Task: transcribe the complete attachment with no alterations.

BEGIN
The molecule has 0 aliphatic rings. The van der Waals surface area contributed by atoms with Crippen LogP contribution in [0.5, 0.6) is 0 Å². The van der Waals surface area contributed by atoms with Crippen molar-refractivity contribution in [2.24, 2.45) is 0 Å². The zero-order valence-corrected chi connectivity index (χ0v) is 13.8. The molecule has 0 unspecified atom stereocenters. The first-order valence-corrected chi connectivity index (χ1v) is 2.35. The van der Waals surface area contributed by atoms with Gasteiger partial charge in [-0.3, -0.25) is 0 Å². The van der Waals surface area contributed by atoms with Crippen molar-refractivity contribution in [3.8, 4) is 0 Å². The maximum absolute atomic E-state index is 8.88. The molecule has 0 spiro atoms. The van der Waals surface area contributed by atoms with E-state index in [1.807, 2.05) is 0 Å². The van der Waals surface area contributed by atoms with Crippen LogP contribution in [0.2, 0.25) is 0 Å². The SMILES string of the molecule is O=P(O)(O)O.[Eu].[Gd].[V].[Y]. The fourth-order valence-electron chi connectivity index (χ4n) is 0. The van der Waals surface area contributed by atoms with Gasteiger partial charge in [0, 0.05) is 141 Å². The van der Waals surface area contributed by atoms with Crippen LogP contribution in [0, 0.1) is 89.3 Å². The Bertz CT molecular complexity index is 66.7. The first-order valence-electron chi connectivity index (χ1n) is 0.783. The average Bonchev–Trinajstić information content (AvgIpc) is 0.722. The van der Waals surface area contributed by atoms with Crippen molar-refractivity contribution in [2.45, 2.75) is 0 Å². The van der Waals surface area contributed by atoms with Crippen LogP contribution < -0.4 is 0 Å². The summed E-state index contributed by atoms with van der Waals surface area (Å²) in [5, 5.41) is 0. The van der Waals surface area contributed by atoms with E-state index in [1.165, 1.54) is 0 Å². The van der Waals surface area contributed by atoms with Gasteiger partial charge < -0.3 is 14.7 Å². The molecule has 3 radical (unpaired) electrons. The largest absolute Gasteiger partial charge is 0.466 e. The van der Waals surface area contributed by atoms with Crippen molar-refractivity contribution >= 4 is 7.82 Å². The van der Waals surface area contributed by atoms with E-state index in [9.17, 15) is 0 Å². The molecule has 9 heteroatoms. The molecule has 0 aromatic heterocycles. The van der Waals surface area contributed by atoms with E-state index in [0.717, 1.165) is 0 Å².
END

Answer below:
The molecule has 0 aliphatic rings. The van der Waals surface area contributed by atoms with Crippen LogP contribution in [0.5, 0.6) is 0 Å². The van der Waals surface area contributed by atoms with Crippen molar-refractivity contribution in [2.24, 2.45) is 0 Å². The zero-order valence-corrected chi connectivity index (χ0v) is 13.8. The molecule has 0 unspecified atom stereocenters. The first-order valence-corrected chi connectivity index (χ1v) is 2.35. The van der Waals surface area contributed by atoms with Gasteiger partial charge in [-0.3, -0.25) is 0 Å². The van der Waals surface area contributed by atoms with Crippen molar-refractivity contribution in [3.8, 4) is 0 Å². The maximum absolute atomic E-state index is 8.88. The molecule has 0 spiro atoms. The van der Waals surface area contributed by atoms with E-state index in [1.807, 2.05) is 0 Å². The van der Waals surface area contributed by atoms with Crippen LogP contribution in [0.2, 0.25) is 0 Å². The SMILES string of the molecule is O=P(O)(O)O.[Eu].[Gd].[V].[Y]. The fourth-order valence-electron chi connectivity index (χ4n) is 0. The van der Waals surface area contributed by atoms with Gasteiger partial charge in [0, 0.05) is 141 Å². The van der Waals surface area contributed by atoms with Crippen LogP contribution in [0, 0.1) is 89.3 Å². The Bertz CT molecular complexity index is 66.7. The first-order valence-electron chi connectivity index (χ1n) is 0.783. The average Bonchev–Trinajstić information content (AvgIpc) is 0.722. The van der Waals surface area contributed by atoms with Crippen molar-refractivity contribution in [2.45, 2.75) is 0 Å². The van der Waals surface area contributed by atoms with Crippen LogP contribution < -0.4 is 0 Å². The summed E-state index contributed by atoms with van der Waals surface area (Å²) in [5, 5.41) is 0. The van der Waals surface area contributed by atoms with E-state index in [1.165, 1.54) is 0 Å². The van der Waals surface area contributed by atoms with Gasteiger partial charge < -0.3 is 14.7 Å². The molecule has 3 radical (unpaired) electrons. The largest absolute Gasteiger partial charge is 0.466 e. The van der Waals surface area contributed by atoms with Crippen molar-refractivity contribution >= 4 is 7.82 Å². The van der Waals surface area contributed by atoms with E-state index in [9.17, 15) is 0 Å². The molecule has 9 heteroatoms. The molecule has 0 aromatic heterocycles. The van der Waals surface area contributed by atoms with E-state index in [0.717, 1.165) is 0 Å².